By Patrick Mustain This weekend, the state of Texas took an important step forward for global shark conservation by becoming the tenth state to ban the trade of shark fins. Shark finning, a brutal and wasteful practice, accounts for 73 million shark deaths every year. Although shark fin soup is a popular "delicacy," there is nothing delicate about the way it is made. Shark finners slice off the pectoral and dorsal fins often while the shark is still alive, and throw it back overboard to drown or bleed to death. The senselessness of these assaults becomes more salient considering the fact that shark fins offer no flavor or nutritional value. Sharks are, in effect, being murdered for a culinary gimmick.
Although shark finning is banned in US waters, it continues in other countries where fishing is more poorly regulated. Also, even though finning itself is illegal, many US states have no rules against the trade of shark fins, allowing them to be imported and exported within the country. During the past two years, however, there has been a growing national movement to end the shark fin trade. Nine other states have banned the trade of shark fins, significantly cutting into the US fin demand. Unfortunately, these bans caused much of the traffic to shift to Texas, so Governor Abbot's signature on H.B. 1579 this Saturday was a huge win for sharks. But like any sensible environmental protection, the benefit extends far beyond the protection of any single group of animals. Sharks play a vital role in the health of our oceans.
As apex predators, sharks are crucial to regulating and maintaining the balance of ecosystems by feeding on marine life. In the 1980s, a large decline in the local shark population in North Carolina was partially responsible for the collapse of a century-old scallop fishery. As blacktip sharks were overfished, cownose rays were left without a natural predator, and their population rapidly expanded. The rays primarily eat scallops, clams and oysters, and their unchecked feeding left little for the mollusk industry. The disappearance of filter-feeding bivalves also reduced the water quality, leading to algae blooms and dead zones along the coast. Changes like these can harm other commercially valuable fish, as well as human health.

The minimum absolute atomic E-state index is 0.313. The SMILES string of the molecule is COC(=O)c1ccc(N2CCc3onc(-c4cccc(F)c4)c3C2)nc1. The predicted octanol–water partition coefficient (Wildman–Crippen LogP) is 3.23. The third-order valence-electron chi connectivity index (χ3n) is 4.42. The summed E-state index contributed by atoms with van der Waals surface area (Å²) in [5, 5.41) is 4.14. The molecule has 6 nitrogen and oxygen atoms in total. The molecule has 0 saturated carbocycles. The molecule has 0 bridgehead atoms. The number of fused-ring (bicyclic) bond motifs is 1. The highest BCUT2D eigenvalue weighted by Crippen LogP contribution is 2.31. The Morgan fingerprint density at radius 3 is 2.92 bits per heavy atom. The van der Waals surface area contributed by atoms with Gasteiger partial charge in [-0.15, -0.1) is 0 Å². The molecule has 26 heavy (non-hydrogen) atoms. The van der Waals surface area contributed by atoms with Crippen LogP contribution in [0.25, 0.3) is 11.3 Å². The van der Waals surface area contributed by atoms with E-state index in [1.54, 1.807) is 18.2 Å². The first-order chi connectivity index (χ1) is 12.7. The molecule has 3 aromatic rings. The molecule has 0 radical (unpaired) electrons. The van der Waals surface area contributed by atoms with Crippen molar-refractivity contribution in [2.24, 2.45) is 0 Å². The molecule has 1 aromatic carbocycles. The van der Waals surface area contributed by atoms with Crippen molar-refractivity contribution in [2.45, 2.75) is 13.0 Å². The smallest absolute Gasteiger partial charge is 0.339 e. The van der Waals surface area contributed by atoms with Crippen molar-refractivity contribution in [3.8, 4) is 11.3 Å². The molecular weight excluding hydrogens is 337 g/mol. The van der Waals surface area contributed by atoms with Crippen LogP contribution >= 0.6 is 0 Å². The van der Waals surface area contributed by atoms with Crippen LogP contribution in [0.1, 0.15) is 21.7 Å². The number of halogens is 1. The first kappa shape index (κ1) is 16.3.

Sharks can also play roles in marine ecosystems that often go unseen. Without sharks, even important habitats like sea grass beds would suffer. Localized overgrazing by animals such as dugongs and sea turtles can affect the health of grasses, but when a shark is present, the grazing animals will change their locations. By redirecting grazing over a wider area, sharks actually influence the health of this habitat. Sea grass beds are also an important nursery ground, providing protection and nutrients for juvenile fish. For hundreds of millions of years, sharks have been crucial to the vitality and biodiversity of many ocean ecosystems.
The Texas ban on the trade and possession of shark fins is a welcome story. Usually when sharks are in the news it's because of unfortunate incidents, like the recent shark attacks in Oak Island, North Carolina. However, sharks do not naturally prey on humans. Shark bites may make exciting headlines, but it is important to remember that they are exceptionally rare. Only one fatal incident occurs every two years, on average.
Compare that statistic with the number of sharks killed every year - over 100 million - most of those deaths occurring for the sake of shark fin soup. The thought of seeing a fin in the water may seem terrifying, but a fin in a bowl of soup is much more frightening for the long-term health of our oceans. Some may see these ancient fish as a threat to humans, but in reality, humans are the biggest threat to shark populations around the world. Without sharks, the ocean would be a much scarier place. And thankfully, because Texas passed this bill, the oceans just got a bit less scary for sharks.